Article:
ON MY MIND
The upcoming State Duma elections will kick off the new political season in Russia that will culminate with the 2018 presidential election. But while Vladimir Putin has been busy ditching old cronies and bringing fresh blood into the Kremlin administration, it appears that the new State Duma will feature the same old parties and the same old faces.
We'll again see United Russia, A Just Russia, Vladimir Zhirinovsky's Liberal Democrats, and Gennady Zyuganov's Communists. Meet the new Duma, same as the old Duma.
But there is one way that this legislature may be different. Half its members will be elected from single-mandate constituencies in the regions -- which could make for a less manageable parliament for the Kremlin. Which is one of the reasons why rumors that Vlacheslav Volodin, the deputy Kremlin chief of staff and the regime's main political fixer, will be the next Duma speaker could just be plausible.
IN THE NEWS
Russian tycoon and Kremlin critic Mikhail Khodorkovsky has launched a project to identify replacements for Russian President Vladimir Putin in the 2018 presidential election.
Russia and China have launched joint military exercises in the South China Sea, the site of heated territorial disputes between Beijing and its neighbors.
Two opposition figures have won seats in the next parliament in Belarus, the first time the opposition will be represented in parliament in 20 years.
The director of the Central Intelligence Agency is again warning about Russia's computer-hacking abilities, saying the country has "exceptionally capable and sophisticated cyber-capabilities."
Greenpeace activists have been attacked in the Krasnodar region.
LATEST POWER VERTICAL PODCAST
On the latest Power Vertical Podcast, we looked at the anniversary of the 1999 apartment bombings and what they mean for Russia today. Joining me were co-host Mark Galeotti, a senior research fellow at the Institute of International Relations in Prague; David Satter, author of the recently published book The Less You Know, The Better You Sleep; and former State Department official Donald Jensen.
NEW POWER VERTICAL BRIEFING
On the new Power Vertical Briefing, I discuss Russia's upcoming legislative elections with Senior RFE/RL Editor Steve Gutterman.
WHAT I'M READING
Russia In American Politics
New York Times columnist Ross Douthat has a piece, Our Russia Problem, that takes a look at the Russia conundrum in U.S. politics.
"Russia's place in American politics used to be (relatively) simple. The further right you stood, the more you feared Ivan and his Slavic wiles. The further left, the more you likely thought the Red Menace was mostly just a scare story," Douthat writes.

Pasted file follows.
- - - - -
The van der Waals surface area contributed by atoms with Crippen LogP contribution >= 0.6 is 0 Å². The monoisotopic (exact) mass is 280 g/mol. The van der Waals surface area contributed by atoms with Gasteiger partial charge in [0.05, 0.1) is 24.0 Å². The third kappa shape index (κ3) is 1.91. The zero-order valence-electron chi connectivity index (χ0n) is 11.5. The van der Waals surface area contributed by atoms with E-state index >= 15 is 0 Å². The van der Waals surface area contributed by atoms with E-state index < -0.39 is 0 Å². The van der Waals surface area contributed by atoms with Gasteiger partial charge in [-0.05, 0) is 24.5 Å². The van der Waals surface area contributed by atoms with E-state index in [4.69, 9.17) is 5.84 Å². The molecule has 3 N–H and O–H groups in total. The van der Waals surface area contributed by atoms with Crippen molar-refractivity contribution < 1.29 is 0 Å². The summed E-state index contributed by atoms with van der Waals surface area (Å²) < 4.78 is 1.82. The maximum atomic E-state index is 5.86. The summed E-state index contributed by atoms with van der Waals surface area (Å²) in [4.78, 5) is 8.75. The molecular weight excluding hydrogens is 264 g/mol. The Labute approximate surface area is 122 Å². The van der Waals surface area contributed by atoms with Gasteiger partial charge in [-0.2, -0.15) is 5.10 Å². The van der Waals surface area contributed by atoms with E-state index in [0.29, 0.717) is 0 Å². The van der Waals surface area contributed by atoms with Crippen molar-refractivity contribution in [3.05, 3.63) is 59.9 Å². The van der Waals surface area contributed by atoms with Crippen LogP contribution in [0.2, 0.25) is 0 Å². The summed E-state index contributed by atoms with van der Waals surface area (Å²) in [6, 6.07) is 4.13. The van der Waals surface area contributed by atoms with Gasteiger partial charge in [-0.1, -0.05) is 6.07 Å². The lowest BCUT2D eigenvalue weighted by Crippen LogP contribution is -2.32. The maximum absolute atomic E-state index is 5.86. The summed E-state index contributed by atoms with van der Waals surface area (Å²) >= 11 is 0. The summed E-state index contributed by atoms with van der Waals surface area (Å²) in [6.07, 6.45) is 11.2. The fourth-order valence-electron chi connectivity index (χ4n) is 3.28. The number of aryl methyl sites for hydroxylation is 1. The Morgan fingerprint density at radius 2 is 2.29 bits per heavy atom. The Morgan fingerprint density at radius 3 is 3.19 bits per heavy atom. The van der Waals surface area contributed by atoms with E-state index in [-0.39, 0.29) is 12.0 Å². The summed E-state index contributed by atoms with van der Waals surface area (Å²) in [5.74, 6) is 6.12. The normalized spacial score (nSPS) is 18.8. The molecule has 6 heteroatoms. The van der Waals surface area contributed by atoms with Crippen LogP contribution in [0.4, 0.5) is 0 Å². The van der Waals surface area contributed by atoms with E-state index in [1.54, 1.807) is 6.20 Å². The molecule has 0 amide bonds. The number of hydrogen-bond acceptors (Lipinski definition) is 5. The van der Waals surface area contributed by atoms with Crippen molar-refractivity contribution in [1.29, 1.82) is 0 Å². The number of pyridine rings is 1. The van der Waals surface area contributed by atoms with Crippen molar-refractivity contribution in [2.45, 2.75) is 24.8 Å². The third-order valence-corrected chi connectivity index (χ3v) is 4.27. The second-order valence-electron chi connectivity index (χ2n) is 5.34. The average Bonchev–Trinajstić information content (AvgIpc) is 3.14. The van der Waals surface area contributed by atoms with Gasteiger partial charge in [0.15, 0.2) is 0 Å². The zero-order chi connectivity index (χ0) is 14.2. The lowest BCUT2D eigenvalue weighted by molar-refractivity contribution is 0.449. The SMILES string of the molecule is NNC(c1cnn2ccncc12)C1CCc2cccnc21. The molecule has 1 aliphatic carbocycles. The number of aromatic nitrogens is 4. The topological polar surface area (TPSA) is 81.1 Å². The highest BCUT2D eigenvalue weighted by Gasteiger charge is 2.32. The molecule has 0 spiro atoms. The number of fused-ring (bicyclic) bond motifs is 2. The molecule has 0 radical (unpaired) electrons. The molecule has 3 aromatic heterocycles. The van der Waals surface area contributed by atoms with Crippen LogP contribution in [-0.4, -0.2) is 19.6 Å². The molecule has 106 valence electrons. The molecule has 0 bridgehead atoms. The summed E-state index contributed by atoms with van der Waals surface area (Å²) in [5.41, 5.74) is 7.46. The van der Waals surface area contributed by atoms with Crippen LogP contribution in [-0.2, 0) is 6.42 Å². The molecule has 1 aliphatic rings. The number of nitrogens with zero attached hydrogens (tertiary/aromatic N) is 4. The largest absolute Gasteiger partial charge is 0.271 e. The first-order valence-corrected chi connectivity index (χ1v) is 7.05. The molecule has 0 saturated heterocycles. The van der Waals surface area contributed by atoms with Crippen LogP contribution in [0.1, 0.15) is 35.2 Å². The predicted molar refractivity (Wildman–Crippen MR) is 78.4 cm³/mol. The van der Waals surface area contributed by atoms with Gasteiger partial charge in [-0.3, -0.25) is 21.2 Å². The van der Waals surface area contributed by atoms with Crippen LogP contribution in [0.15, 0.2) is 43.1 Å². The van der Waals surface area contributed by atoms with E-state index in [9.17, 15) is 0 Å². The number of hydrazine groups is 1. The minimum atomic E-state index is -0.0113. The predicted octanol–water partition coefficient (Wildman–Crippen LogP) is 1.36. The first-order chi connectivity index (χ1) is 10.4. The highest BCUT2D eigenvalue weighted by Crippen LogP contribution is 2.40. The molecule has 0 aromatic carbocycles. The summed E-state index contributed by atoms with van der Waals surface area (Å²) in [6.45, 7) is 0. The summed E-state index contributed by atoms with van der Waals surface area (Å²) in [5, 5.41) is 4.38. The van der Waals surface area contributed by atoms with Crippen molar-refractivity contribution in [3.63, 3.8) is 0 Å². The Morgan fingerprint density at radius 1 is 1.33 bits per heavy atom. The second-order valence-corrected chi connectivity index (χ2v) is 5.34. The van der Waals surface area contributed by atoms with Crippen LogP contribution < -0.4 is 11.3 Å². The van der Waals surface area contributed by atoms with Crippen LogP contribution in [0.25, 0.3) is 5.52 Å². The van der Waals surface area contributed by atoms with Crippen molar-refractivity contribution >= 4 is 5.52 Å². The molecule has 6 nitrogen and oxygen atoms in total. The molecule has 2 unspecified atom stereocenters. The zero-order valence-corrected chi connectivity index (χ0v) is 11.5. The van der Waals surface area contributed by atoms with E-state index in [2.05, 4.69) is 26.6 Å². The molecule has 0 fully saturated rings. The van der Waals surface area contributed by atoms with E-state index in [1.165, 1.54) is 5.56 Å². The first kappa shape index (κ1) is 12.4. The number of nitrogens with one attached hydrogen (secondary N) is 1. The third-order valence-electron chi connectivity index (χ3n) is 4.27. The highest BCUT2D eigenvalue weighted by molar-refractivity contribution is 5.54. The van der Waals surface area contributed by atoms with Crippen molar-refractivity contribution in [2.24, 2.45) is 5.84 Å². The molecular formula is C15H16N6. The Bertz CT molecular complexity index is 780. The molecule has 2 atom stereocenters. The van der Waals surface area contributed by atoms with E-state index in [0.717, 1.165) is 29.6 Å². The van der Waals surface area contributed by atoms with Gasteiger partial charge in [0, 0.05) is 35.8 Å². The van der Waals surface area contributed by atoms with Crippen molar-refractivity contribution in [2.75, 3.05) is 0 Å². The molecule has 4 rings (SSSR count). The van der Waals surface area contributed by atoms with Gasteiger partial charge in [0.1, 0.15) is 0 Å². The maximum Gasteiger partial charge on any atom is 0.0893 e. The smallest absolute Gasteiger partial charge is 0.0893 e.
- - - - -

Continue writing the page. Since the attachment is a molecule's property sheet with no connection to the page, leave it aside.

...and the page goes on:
"Now things are more complicated."
The Costs Of Cutting The War Machine
In a piece for BNE Intelinews, Mark Galeotti argues that as the Russian military faces cuts, Putin will lose muscle.
"Russia’s finance ministry has proposed a 6 percent cut to the defense budget, phased over the next three years. This is unlikely in any case to be fully applied, but nonetheless says something about the economic squeeze on Vladimir Putin’s ambitions. The implications are serious not just for Russia’s military, but also its defense industries," Galeotti writes.
Is Putin Winning?
In a piece in the Kyiv Post, Alexei Bayer asks: Is Putin winning his war with the West?
"With Putin turning 64 in October, he will reach Brezhnev’s age in 1970, when the Soviet Union started to stagnate," Bayer writes.
"The same forces that caused the Soviet Union to rot and eventually crumble are very much at work in today's Russia. The Russian economy is inefficient, its population is backward and its adventurism abroad -- in Syria and Ukraine for now, but probably in Central Asia and again in the Caucasus next -- is costing it plenty and causing it to overextend. We may have to wait a while, but unlike Brezhnev, Putin probably won't have the luxury of growing old and decrepit in the Kremlin in today's more dynamic environment. Putin's Russia will eventually follow Brezhnev’s Soviet Union to the dust heap of history."
The Putin Files
Benjamin Nathans has a piece in the New York Review of Books, The Real Power of Putin, looking at a series of recent notable books about the Kremlin leader.
According to a report in The Daily Dot, a "trove of hacked emails published by WikiLeaks in 2012 excludes records of a 2 billion euro transaction between the Syrian regime and a government-owned Russian bank."